Michael Benge November 18, 2011 TWEET COMMENTS 0

Running In Place - Page 9

As he turned away from Colfax onto a highway, Engle heard a cry, "like a meowing kitten," in the backseat. Turning around, he looked into the wide eyes of a young boy, of, he guessed,18 months. Engle's vehicle had probably been "rented out," a common practice with stolen cars in downtrodden areas. His brain spinning worst-case scenarios, he made the decision to find his way back to that neighborhood, where the apparent mother stood yelling in the middle of the street. As he pulled up, the woman simply reached in, pulled out the child and hurried back to the house.

As heinous as that binge was, though, says Engle in addiction speak, "I had still not hit my bottom." It's not that he didn't want to quit. "Quitting is easy -- I've done it 100 times," he jokes. Engle thought the simple act of his first son's birth in May 1992, would be enough to make him quit.

His bottom would come on July 23, 1992, two months later, on a curb on notoriously crime-ridden Broadway Avenue in Wichita, Kansas. On the tail end of a six-day bender that ended with drug dealers shooting holes in his car—with him in it—and stealing the last of his money. He said a prayer for the first time in his life, asking for the suffering and craving to be taken away. "It seemed like a good time to quit," he says. "It was that simple."

That day, with "no one watching" (for him a key point, he says), Engle attended an Alcoholics Anonymous meeting (not his first)—in fact, three of them. The next day he went for his first run, a mile, of what he hoped would be a new life, "almost dying after having smoked crack for six days in a row." He would attend daily AA meetings for a year. Still sober 18 years later, he continues to attend them.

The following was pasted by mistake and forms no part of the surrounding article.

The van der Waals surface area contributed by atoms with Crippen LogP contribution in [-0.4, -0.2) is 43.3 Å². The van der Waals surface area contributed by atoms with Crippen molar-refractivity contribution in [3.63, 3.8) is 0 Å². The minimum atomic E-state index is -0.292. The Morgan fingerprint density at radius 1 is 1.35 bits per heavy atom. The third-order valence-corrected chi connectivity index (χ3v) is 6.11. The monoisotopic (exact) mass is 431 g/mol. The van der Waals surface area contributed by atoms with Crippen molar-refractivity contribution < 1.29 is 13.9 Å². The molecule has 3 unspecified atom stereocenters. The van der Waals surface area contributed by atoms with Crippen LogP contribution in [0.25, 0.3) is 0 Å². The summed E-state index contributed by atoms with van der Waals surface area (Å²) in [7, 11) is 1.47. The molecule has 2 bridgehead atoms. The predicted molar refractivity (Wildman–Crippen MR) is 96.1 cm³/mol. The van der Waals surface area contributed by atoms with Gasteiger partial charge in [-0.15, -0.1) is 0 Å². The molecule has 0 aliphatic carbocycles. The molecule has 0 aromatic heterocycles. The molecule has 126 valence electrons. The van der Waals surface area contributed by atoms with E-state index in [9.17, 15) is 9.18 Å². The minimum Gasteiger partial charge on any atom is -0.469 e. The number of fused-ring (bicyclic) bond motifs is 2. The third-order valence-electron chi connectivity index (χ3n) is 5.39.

Photo by Don Holtz Photography


"Twelve-step recovery groups provide the backbone to the desire to stop being an addict," he says. "AA taught me how to start managing my life, not how to quit drugs."

During his first three years of sobriety, Engle channeled his addictive tendencies into running, ticking off 30 marathons. "The spirituality of running and recovery from drug addiction go hand in hand," he says. "The fear and frustration that I felt with drug addiction needed that outlet. I was finally able to get many of the same euphoric feelings that I got from drugs."

Near the end of that marathon spree, Engle experienced trail and ultrarunning for the first time—the latter quite unintentionally. That first foray into ultrarunning came while he was "working" a massive hailstorm in Brisbane, Australia, in 1996. On a whim, he had signed up for a "10K," but was shocked at the start line, when two locals struck up a conversation, asking, "So, have you ever done a 100K before?" Not ever having run more than 26.2 miles, Engle wanted to sneak to his car and escape, he says, but pride, and the fact that his car keys sat in his gym bag near the announcer/race director's feet, wouldn't allow it.


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